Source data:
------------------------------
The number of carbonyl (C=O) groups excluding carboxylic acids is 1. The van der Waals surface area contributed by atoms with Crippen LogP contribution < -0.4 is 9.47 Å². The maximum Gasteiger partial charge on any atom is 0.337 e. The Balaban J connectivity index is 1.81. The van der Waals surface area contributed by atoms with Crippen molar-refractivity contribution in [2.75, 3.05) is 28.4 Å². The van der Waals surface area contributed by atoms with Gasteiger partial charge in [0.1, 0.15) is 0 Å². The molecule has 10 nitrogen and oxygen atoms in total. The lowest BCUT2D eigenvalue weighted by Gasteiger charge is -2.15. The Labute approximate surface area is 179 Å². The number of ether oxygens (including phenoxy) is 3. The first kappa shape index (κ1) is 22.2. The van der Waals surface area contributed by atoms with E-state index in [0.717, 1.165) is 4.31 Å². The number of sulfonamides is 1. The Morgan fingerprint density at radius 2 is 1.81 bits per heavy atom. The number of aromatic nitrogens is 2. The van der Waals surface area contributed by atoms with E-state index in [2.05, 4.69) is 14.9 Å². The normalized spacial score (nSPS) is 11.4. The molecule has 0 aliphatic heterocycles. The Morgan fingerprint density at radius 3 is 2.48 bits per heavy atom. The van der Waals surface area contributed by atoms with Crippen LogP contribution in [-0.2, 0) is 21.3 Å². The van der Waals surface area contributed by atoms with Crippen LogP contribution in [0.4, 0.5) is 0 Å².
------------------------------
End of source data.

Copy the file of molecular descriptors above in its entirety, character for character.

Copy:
The number of carbonyl (C=O) groups excluding carboxylic acids is 1. The van der Waals surface area contributed by atoms with Crippen LogP contribution < -0.4 is 9.47 Å². The maximum Gasteiger partial charge on any atom is 0.337 e. The Balaban J connectivity index is 1.81. The van der Waals surface area contributed by atoms with Crippen molar-refractivity contribution in [2.75, 3.05) is 28.4 Å². The van der Waals surface area contributed by atoms with Gasteiger partial charge in [0.1, 0.15) is 0 Å². The molecule has 10 nitrogen and oxygen atoms in total. The lowest BCUT2D eigenvalue weighted by Gasteiger charge is -2.15. The Labute approximate surface area is 179 Å². The number of ether oxygens (including phenoxy) is 3. The first kappa shape index (κ1) is 22.2. The van der Waals surface area contributed by atoms with E-state index in [0.717, 1.165) is 4.31 Å². The number of sulfonamides is 1. The Morgan fingerprint density at radius 2 is 1.81 bits per heavy atom. The number of aromatic nitrogens is 2. The van der Waals surface area contributed by atoms with E-state index in [2.05, 4.69) is 14.9 Å². The normalized spacial score (nSPS) is 11.4. The molecule has 0 aliphatic heterocycles. The Morgan fingerprint density at radius 3 is 2.48 bits per heavy atom. The van der Waals surface area contributed by atoms with Crippen LogP contribution in [-0.2, 0) is 21.3 Å². The van der Waals surface area contributed by atoms with Crippen LogP contribution in [0.4, 0.5) is 0 Å².